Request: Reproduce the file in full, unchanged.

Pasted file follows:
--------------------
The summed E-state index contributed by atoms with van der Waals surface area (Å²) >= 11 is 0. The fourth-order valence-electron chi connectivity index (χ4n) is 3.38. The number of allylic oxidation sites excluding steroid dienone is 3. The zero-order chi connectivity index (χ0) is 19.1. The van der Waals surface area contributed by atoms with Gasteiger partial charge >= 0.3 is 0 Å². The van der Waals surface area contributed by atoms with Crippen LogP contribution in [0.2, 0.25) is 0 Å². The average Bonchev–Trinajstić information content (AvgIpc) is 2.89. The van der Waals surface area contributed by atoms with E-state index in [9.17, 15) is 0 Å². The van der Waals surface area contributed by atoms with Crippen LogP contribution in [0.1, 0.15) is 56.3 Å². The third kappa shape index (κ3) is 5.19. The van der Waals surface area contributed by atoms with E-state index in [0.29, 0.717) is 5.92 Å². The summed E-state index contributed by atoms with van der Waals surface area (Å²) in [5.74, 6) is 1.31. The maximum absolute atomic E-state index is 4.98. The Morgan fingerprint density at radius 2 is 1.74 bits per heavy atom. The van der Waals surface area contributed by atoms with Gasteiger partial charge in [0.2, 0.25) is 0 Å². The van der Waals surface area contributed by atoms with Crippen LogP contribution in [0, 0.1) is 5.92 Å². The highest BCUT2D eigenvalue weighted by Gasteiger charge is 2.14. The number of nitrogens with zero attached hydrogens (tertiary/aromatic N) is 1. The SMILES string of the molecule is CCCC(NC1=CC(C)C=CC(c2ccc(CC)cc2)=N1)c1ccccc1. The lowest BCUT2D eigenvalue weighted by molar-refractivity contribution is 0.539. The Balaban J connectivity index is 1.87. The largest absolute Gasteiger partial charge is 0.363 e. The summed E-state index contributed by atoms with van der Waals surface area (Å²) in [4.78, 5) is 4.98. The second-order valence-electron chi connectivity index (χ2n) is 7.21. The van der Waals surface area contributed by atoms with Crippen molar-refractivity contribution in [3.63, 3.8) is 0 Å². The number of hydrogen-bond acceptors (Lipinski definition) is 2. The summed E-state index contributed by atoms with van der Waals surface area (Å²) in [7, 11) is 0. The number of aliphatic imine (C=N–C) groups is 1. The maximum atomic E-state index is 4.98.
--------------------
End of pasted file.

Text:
The summed E-state index contributed by atoms with van der Waals surface area (Å²) >= 11 is 0. The fourth-order valence-electron chi connectivity index (χ4n) is 3.38. The number of allylic oxidation sites excluding steroid dienone is 3. The zero-order chi connectivity index (χ0) is 19.1. The van der Waals surface area contributed by atoms with Gasteiger partial charge >= 0.3 is 0 Å². The van der Waals surface area contributed by atoms with Crippen LogP contribution in [0.2, 0.25) is 0 Å². The average Bonchev–Trinajstić information content (AvgIpc) is 2.89. The van der Waals surface area contributed by atoms with E-state index in [9.17, 15) is 0 Å². The van der Waals surface area contributed by atoms with Crippen LogP contribution in [0.1, 0.15) is 56.3 Å². The third kappa shape index (κ3) is 5.19. The van der Waals surface area contributed by atoms with E-state index in [0.29, 0.717) is 5.92 Å². The summed E-state index contributed by atoms with van der Waals surface area (Å²) in [5.74, 6) is 1.31. The maximum absolute atomic E-state index is 4.98. The Morgan fingerprint density at radius 2 is 1.74 bits per heavy atom. The van der Waals surface area contributed by atoms with Gasteiger partial charge in [0.2, 0.25) is 0 Å². The van der Waals surface area contributed by atoms with Crippen LogP contribution in [0, 0.1) is 5.92 Å². The highest BCUT2D eigenvalue weighted by Gasteiger charge is 2.14. The number of nitrogens with zero attached hydrogens (tertiary/aromatic N) is 1. The SMILES string of the molecule is CCCC(NC1=CC(C)C=CC(c2ccc(CC)cc2)=N1)c1ccccc1. The lowest BCUT2D eigenvalue weighted by molar-refractivity contribution is 0.539. The Balaban J connectivity index is 1.87. The largest absolute Gasteiger partial charge is 0.363 e. The summed E-state index contributed by atoms with van der Waals surface area (Å²) in [4.78, 5) is 4.98. The second-order valence-electron chi connectivity index (χ2n) is 7.21. The van der Waals surface area contributed by atoms with Crippen molar-refractivity contribution in [3.63, 3.8) is 0 Å². The number of hydrogen-bond acceptors (Lipinski definition) is 2. The summed E-state index contributed by atoms with van der Waals surface area (Å²) in [7, 11) is 0. The number of aliphatic imine (C=N–C) groups is 1. The maximum atomic E-state index is 4.98.